In Figure 4, the outage probability of received SNR at source B of the function to the average SNR is investigated at the scenario where SNR threshold is set at 5 dB. The simulation result illustrates that the outage probability decreases as average SNR (or ) increases. Especially, the outage probability is approaching zero in the high SNR region when . On the other hand, the loop interference of the relay node has a significant effect on the outage probability. With decreasing, the outage probability of source B which received SNR becomes lower, which leads to a worse communication quality. In FD mode, the outage probability can be improved by decreasing the loop interference of full-duplex relay. In other words, the loop interference cancellation can make the transmission quality of FD mode better.

347540.fig.004
Figure 4: Outage probability of FD mode with different loop interference, when  dB and average SNR .

Similarly, we first give out the ergodic capacity of source B in two-way AF relay channels with FD mode under the assumption , according to the expressions (19) and (20). Obviously, as we can see from Figure 5, the ergodic capacity of source B increases with average SNR ( or ) both in FD mode and HD mode. The better channel condition can bring the higher ergodic capacity.

347540.fig.005
Figure 5: Ergodic capacity of FD mode with different loop interference, comparing with HD mode when average SNR . For the baselines of HD modes, HD mode 1 represents 4-time-slot scheme, HD mode 2 represents 3-time-slot scheme, and HD mode 3 represents 2-time-slot scheme.

Figure 5 also investigates the comparison of the ergodic capacity of two-way AF relay channels between FD mode and the three transmission schemes with HD mode. The ergodic capacity of FD mode can be actually superior to the other three HD modes over different transmission time slots, if the loop interference can be suppressed far below the noise level (about  dB). Specifically, when average SNR (or ) is over 30 dB and LI is high enough (like  dB), the ergodic capacity of FD mode still outperforms those of HD modes. On the other hand, the increasing loop interference also leads to the worse capacity performance, which is actually reflecting that the performance of FD mode is largely limited to the loop interference of full-duplex relay.

We can see that full-duplex relaying brings an impressive improvement of performance besides the loop interference as well. In two-way AF relay channels, FD mode can enhance the capacity along with improving efficiency of resource usage in two-hop full-duplex relay channels based on resource sharing and interference cancellation and has a better performance than HD mode in some scenarios.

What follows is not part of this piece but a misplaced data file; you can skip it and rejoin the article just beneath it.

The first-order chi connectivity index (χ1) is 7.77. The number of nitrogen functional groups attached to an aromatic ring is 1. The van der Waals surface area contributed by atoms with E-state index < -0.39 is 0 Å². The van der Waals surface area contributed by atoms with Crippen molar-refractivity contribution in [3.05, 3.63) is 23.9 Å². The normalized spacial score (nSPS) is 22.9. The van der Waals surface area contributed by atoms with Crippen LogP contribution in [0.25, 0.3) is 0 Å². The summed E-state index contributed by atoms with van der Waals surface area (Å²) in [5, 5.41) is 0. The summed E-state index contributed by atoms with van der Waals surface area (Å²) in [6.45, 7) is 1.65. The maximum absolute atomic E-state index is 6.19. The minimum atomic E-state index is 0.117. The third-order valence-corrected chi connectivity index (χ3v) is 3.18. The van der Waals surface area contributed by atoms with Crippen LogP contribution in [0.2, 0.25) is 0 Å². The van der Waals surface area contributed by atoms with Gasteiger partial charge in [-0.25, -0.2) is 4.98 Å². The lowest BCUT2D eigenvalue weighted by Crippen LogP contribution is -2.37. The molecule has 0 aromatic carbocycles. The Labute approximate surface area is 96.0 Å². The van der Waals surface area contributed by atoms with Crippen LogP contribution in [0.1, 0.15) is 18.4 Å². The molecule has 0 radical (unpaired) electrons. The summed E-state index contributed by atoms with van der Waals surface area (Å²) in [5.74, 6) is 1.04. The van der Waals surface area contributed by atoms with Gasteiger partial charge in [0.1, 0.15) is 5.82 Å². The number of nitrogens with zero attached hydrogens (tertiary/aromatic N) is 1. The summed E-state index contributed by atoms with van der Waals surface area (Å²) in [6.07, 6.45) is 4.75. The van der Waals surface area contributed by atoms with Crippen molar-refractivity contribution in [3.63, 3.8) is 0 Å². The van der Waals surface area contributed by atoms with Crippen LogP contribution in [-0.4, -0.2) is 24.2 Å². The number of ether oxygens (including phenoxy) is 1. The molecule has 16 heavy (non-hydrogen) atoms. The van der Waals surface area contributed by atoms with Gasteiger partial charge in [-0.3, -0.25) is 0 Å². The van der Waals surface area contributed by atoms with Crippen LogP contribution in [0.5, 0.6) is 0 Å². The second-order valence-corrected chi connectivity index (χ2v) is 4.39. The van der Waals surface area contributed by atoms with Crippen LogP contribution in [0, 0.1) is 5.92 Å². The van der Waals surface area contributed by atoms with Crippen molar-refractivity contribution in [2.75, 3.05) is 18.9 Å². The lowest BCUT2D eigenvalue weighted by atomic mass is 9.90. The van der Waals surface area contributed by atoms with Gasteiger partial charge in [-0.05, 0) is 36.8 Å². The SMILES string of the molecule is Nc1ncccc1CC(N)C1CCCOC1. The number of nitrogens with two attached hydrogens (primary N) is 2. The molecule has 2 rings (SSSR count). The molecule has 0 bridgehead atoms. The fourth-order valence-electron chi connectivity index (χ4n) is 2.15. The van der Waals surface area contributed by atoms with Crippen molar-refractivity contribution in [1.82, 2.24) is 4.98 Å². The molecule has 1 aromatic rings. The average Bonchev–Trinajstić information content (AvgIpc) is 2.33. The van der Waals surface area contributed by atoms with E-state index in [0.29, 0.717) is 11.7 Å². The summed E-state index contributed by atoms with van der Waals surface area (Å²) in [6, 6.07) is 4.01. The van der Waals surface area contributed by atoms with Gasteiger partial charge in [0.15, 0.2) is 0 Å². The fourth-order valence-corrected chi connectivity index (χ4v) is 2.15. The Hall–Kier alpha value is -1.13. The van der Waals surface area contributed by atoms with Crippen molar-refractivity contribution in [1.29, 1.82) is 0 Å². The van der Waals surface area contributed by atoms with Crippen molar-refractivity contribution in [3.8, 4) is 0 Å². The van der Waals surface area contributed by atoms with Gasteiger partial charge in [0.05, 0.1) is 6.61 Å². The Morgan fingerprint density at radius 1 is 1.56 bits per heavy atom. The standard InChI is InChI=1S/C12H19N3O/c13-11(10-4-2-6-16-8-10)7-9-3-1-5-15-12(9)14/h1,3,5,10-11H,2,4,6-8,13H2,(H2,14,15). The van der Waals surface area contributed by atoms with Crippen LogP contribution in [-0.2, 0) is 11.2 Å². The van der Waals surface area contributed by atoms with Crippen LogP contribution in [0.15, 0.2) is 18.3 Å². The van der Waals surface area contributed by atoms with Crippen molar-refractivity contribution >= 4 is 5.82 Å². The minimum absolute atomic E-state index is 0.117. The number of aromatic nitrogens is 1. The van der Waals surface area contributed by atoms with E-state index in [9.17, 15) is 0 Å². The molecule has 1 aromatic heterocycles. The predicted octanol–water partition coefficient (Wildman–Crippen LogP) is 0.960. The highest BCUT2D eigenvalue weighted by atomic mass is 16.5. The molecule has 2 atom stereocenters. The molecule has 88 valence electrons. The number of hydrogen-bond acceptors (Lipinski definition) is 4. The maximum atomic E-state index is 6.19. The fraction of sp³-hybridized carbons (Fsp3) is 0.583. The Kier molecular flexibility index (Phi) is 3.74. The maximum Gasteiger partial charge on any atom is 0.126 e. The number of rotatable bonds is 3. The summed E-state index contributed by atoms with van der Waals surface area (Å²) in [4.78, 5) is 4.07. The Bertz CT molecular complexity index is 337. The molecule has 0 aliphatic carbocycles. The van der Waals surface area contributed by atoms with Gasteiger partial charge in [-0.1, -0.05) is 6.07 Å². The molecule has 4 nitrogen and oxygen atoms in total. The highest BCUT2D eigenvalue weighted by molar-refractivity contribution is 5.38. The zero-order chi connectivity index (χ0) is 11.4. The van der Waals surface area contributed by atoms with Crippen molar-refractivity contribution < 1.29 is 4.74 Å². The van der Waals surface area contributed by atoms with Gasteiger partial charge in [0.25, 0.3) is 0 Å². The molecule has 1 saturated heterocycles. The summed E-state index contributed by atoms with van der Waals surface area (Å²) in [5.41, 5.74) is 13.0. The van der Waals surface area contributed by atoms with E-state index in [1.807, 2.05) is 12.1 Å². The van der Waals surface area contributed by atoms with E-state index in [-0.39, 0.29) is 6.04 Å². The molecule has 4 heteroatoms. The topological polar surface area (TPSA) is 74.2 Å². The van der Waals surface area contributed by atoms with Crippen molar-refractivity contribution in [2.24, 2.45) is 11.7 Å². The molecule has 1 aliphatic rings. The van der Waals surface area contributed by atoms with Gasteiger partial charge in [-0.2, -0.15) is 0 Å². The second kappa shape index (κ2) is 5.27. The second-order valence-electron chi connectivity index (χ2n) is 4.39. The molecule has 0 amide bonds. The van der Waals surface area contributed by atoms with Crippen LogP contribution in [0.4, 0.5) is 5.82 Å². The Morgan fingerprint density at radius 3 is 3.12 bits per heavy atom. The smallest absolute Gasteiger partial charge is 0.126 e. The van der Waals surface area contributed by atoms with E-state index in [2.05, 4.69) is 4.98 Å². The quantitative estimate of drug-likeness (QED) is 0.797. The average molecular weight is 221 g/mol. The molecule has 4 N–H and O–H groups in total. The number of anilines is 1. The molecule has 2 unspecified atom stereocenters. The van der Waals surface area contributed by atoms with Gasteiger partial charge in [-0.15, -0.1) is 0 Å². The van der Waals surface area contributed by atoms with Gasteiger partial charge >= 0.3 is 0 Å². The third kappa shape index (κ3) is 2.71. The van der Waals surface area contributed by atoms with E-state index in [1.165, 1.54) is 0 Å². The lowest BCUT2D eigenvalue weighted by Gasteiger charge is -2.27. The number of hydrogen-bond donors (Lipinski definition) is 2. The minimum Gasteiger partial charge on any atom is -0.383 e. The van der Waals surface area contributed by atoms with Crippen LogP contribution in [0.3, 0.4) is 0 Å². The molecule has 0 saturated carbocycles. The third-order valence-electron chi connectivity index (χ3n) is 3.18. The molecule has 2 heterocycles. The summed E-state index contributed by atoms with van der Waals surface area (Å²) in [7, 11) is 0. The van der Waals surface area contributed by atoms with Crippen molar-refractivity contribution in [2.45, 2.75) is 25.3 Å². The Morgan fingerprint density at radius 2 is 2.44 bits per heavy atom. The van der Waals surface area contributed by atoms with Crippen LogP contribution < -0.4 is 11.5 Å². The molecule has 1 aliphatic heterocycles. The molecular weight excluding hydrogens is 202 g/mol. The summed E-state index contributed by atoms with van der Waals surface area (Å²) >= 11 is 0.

5. Conclusion

In this paper, we conducted a study of two-way AF relay channels with FD mode. Assuming that the loop interference of the full-duplex relay can not be completely suppressed and the channel fading is modeled by the Rayleigh distribution, the outage probability and ergodic capacity for FD mode in two-way AF relay channels were analyzed and the close-form expressions were derived. The simulation results showed that self-interference of FD relay and the channel condition have a significant effect on outage probability and ergodic capacity. We also draw a conclusion that FD mode in two-way AF relay channels can outperform HD mode, even with a tolerable level of self-interference. It may be better to tolerate some loop interference with full-duplex mode than to consume channel resources by allocating two orthogonal channels with half-duplex mode. Based on the work, we are able to generalize the results to multiuser and multirelay networks as well as to get more useful insights [23, 24] about improving the QoS of the network by using a variety of interference management schemes like power control, multiple antennas, and so on.

Conflict of Interests

The authors declare that there is no conflict of interests regarding the publication of this paper.

Acknowledgments

This work was supported in part by the National Natural Science Foundation of China (no. 61361166005), the State Major Science and Technology Special Projects (Grant no. 2012ZX03001031), the Beijing Natural Science Foundation (Grant no. 4131003), and the Specialized Research Fund for the Doctoral Program of Higher Education (SRFDP) (Grant no. 20120005140002).